“How did you dye your hair that colour when it’s so short?”
“This is my natural colour,” I said.
“Nahhh. No one has hair that colour.”
“I do,” I said.
“What colour was it before you had chemo?” she wanted to know.
“This colour. This is my natural colour.”
“Well it looks dyed,” she said before heading off to take her pick of people to chat to who really did have dyed hair and had the good grace to be honest about it.
Our convenor called us to order and we started the introductions. I always feel it’s a mistake not to offer people some kind of guidance about what we might need to know about them, but this being a “moving on from the you know what” session, everyone felt able to reveal all kinds of information about themselves.
Lots of people opened their remarks by explaining who they were married to and what a really terrific husband they had been, except that they could not help but think they might be getting a bit bored of it all by now. I don’t want to sound unkind about this but I fear they could be right. The truth is that I feel much the same about it all. I’m more than a man down.
Conversation inevitably drifted into territory about the meaning of why. “Why me?” In my view it’s just rotten luck. But I was not prepared for explanations that ranged from kettle crisps to a glut of organic vegetables.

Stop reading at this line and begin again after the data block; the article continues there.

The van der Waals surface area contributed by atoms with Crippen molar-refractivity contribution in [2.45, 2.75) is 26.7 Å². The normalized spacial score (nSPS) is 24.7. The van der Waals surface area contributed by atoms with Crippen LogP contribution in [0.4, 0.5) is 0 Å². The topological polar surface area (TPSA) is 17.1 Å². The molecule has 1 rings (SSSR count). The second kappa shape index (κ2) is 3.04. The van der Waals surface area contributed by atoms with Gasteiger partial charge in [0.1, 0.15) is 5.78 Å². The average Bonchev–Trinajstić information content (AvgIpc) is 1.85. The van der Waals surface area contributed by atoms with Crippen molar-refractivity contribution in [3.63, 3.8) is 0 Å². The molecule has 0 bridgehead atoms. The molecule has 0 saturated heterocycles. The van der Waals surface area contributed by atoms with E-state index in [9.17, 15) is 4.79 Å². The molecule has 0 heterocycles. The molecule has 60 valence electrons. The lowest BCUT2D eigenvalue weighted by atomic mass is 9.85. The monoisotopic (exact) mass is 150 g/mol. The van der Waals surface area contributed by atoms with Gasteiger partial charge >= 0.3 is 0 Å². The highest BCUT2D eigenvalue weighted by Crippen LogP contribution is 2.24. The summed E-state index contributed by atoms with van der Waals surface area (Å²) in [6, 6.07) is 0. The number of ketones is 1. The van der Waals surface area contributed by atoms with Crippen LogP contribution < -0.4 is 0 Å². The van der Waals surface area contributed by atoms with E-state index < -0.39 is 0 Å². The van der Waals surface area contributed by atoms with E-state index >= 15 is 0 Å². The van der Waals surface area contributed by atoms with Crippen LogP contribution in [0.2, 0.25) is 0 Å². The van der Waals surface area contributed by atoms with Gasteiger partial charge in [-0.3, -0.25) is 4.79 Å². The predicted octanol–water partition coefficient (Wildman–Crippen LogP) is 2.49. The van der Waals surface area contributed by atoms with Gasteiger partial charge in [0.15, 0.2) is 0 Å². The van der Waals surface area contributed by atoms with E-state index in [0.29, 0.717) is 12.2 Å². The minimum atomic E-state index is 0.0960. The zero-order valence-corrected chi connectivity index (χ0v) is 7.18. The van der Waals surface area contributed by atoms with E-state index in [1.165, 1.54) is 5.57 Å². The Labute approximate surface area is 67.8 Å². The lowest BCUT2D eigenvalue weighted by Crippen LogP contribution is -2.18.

The why is not the tricky question but what to do about it is altogether a harder ask. We wouldn’t have to wait long for the myth busting NHS dietitian who unfortunately was running a week late. Fast forward a week and she was able to debunk our fears. A glass of wine was never safe and could not be recommended, but everyone accepts that ultra processed food can be a necessity. Needles to say, I put my hand up and did not ingratiate myself to anyone for holding a contrary view.
In the event we were offered a masterclass on how to make a smoothie, I would defiantly leave.
“And now,” announced our NHS dietitian, we were all off to the kitchen for a demo in how to make the ultimate smoothie with lots of yummy fruit, whose molecular structure would be irrevocably altered by the blender. I put my hand up and put it down again before absenting myself from this portion, or should I say, slurry, of the agenda.
The following week we were all introduced to the concept of exercise by a former army instructor who wanted to give something back. He wanted to give rather more back than I expected and without a blush, claimed an increased survival rate of 20% for ladies who could work up a sweat. I put my hand up and then though better of it before sitting down.
Week three also saw the arrival of the large print questionnaire, thoughtfully printed over the top of the regular questionnaire so utterly illegible. Never mind, our medical student volunteer would read me out the questions. I answered them all, and not in hushed tones because if there is one thing I am sure of, it’s that everyone wants to know how often other open their bowls, have intimate relations, feel depressed, binge eat, binge drink, take the wrong or right type of drugs, or experience feelings of frustration. I’m not being cynical.
I never went back. I realise that I am in the very lucky group that may not be through the treatment, but in my head, I’m moving on. I’m not looking over my shoulder but straight ahead.